As we step ever onward toward a world without the violence of policing, surveillance, prison and the social and economic violence they support, art and culture can give us both the vitality to keep moving as well as visions to color the horizon. Issue 21 of The Abolitionist explores the world of “Art and Abolition,” and the way artistic and cultural expression nourish the spirit of our movement and amplify our collective power. In the steps we take towards PIC abolition, creativity and imagination are essential tools that energize and create space for the growth and development of alternatives to a system that is meant to crush the human spirit. In this issue, we see the ways in which movements have utilized images to further political messaging; we read about how fiction and storytelling allow us to do everything from conjuring with the rich histories that make us who we are, to putting forth worlds vastly unlike our own; we hear echoes of the songs sung 80 years ago by imprisoned women decrying their oppressive conditions, while maintaining and casting out the resistance that always meets repression. Throughout this issue, we see how art can be a means of personal expression and healing, just as it can be a powerful organizing tool.
This issues features art, poetry, articles, creative writing, and analysis from a diverse array of thought-provoking contributors including: Melanie Cervantes, Martín Espada, Mikey Muscadine and Ruben Leal of the Aztlán Beautification Movement, Pam Fadem, Walidah Imarisha, Marilyn Buck, Isaac Ontiveros, Ashley Lucas, Sarah Haley, Evan Bissell, Christopher P. Bell Jr, Project NIA, Mary Sutton and Hans Kuzmich of CRLA, Lydia Pelot-Hobbs, Pauline Collins, Robert C. Fuentes, Rashid Johnson, Hector Aristizábal, Alexis Pauline Gumbs, Emory Douglas, Jose Villarreal, and Ronnie Goodman.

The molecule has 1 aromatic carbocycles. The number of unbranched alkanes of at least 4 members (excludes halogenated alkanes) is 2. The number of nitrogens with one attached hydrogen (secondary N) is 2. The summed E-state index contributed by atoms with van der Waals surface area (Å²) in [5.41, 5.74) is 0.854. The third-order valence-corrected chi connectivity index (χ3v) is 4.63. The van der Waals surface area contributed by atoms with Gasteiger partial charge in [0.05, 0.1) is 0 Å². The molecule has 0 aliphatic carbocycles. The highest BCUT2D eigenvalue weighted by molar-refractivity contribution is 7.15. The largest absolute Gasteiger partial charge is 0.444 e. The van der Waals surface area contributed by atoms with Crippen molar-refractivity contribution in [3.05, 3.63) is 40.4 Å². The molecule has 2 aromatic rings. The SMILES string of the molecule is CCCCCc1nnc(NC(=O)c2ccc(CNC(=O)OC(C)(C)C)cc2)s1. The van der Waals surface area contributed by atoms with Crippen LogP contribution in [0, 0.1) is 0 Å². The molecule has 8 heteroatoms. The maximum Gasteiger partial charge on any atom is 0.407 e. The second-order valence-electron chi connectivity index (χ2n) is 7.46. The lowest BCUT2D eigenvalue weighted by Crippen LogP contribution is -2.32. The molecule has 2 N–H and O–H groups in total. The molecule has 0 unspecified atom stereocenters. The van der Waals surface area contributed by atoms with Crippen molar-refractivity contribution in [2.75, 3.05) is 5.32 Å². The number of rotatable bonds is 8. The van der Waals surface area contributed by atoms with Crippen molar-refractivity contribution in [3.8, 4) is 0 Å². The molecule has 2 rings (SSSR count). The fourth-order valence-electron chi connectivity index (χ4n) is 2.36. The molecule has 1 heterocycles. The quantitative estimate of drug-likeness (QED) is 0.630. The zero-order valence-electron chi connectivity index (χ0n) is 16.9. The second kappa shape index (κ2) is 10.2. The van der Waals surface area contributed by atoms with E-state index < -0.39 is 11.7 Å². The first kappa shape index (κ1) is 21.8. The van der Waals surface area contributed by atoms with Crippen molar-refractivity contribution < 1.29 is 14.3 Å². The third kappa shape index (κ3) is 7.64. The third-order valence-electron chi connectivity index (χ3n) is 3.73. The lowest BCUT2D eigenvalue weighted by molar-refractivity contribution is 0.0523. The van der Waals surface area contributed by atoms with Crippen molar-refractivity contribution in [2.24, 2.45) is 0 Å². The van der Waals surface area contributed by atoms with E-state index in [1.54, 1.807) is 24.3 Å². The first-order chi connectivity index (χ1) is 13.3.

The Abolitionist is edited and produced by volunteer members of our Oakland Chapter. As you can imagine this tireless and inspiring work is no small feat. The paper is in English and Spanish and is distributed absolutely free of charge to over 3,000 people in prisons, jails, and detention centers throughout the US, who in turn share the paper with many more of their fellow prisoners. In order to continue to spread this paper far and wide, we need your support! By subscribing to The Abolitionist or making a donation, you help us keep this volunteer-led project alive and kicking. As George Jackson said:
The point is..in the face of what we confront, to fight and win. That’s the real objective: not just to make statements, no matter how noble, but to destroy the system that oppresses us. By any means available to us. And to do this, we must be connected, in contact and communication with those in the struggle on the outside.
And if you want to contribute to The Abolitionist, send your submission to:
The Abolitionist (c/o Critical Resistance)
1904 Franklin St., Suite 504
Oakland, CA 94612